Those who worry about ownership concentration in Canada’s retail food sector have no doubt heard of Britain’s Groceries Code Adjudicator, tasked with ensuring that country’s big supermarket chains treat suppliers fairly.
This week, after a year investigation, the groceries adjudicator came down hard on Britain’s largest grocer, Tesco.
In a report, GCA head Christine Tacon revealed that Tesco had violated the U.K’s grocery code of conduct (which sets out do’s and don’ts of retailer-supplier relations) by illegally deducting and withholding millions in payments owed to suppliers. In one instance, it took a supplier two years to get paid.
Tacon has the power to penalize grocers who violate the code of conduct by fining them up to one per cent of annual U.K. sales. However, Tesco will escape such a fine because the period during which its violations occurred–June 2013 to February 2015–was before Britain’s Parliament gave Tacon the ability to fine.
So all Tacon can do is slap Tesco on the wrist and demand the company improve its supplier practices. Something she has now done.
Still, Tesco this week admitted its wrongdoing. In a statement, CEO David Lewis apologized for practices he called “unsustainable and harmful to our suppliers.”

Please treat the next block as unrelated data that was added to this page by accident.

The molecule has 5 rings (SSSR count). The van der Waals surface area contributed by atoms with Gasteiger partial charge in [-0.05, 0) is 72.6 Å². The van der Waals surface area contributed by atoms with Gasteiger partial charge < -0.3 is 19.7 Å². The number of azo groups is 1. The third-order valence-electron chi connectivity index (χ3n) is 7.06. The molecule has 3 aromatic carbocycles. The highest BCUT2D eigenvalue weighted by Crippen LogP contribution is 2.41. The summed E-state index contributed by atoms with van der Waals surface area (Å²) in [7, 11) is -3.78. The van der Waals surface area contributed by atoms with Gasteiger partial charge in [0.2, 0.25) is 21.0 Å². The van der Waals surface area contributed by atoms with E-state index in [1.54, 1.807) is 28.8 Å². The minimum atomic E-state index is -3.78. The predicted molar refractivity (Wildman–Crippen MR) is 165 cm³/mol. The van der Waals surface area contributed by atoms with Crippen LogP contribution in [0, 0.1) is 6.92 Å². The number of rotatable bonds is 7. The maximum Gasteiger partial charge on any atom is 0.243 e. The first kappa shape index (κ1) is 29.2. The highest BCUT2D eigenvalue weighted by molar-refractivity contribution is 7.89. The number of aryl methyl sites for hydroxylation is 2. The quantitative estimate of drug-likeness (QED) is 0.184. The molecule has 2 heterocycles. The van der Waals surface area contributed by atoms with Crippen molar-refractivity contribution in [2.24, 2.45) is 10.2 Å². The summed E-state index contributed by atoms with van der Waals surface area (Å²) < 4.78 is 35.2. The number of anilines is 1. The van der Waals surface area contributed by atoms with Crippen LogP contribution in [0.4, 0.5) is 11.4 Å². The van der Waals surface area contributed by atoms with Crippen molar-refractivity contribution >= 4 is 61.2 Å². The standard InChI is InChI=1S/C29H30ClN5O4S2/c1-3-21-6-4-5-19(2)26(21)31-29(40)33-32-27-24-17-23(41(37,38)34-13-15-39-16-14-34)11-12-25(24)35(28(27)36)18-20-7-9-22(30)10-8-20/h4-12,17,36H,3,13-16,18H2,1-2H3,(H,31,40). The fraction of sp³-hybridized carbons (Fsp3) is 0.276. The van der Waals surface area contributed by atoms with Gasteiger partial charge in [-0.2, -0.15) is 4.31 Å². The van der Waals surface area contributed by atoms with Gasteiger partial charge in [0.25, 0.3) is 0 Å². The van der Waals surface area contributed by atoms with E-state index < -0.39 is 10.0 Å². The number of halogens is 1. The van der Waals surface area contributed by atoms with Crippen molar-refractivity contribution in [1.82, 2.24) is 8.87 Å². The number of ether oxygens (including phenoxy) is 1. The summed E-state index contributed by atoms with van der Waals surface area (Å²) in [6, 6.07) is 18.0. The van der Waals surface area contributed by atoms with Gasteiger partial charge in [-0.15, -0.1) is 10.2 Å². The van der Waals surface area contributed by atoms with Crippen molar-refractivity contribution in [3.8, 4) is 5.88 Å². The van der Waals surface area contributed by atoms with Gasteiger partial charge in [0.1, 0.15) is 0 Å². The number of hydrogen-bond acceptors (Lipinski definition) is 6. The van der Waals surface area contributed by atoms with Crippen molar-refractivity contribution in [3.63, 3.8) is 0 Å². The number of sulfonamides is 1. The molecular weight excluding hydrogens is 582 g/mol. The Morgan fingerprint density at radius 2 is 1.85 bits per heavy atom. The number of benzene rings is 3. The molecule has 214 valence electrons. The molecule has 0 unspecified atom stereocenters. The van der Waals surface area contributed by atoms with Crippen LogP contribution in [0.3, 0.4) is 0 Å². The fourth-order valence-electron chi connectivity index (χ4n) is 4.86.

Lewis, who took over as CEO after most of the violations occurred, had earlier admitted Tesco made mistakes in the way it treated suppliers and laid out 14 steps to improve relations.
They include publishing the retailer’s payment terms, introducing 14-day payments for hundreds of small- and medium-sized suppliers, and setting up a helpline for suppliers to resolve disputes within 48 hours.
But Tesco is not out of hot water yet. The U.K.’s Serious Fraud Office is investigating the company over a £326-million accounting black hole that resulted in numerous Tesco executives getting sacked.
The withheld supplier payments are part of that investigation. Speculation is Tesco hung on to the money to improve results during a period when the retailer’s sales, profits and market share were getting dinged by competitors.
Mike Dennis, analyst at Cantor Fitzgerald, estimated in The Guardian that Tesco’s collections from supplier payments rose by £1.7 billion over five years to £2.4 billion in February 2014, accounting for 30% of the company’s cash profits.
If the fraud office finds wrongdoing, Tesco could be forced to pay more than £350 million in fines, plus repay hundreds of millions to suppliers for “arbitrary unjustified cash payments,” Dennis said.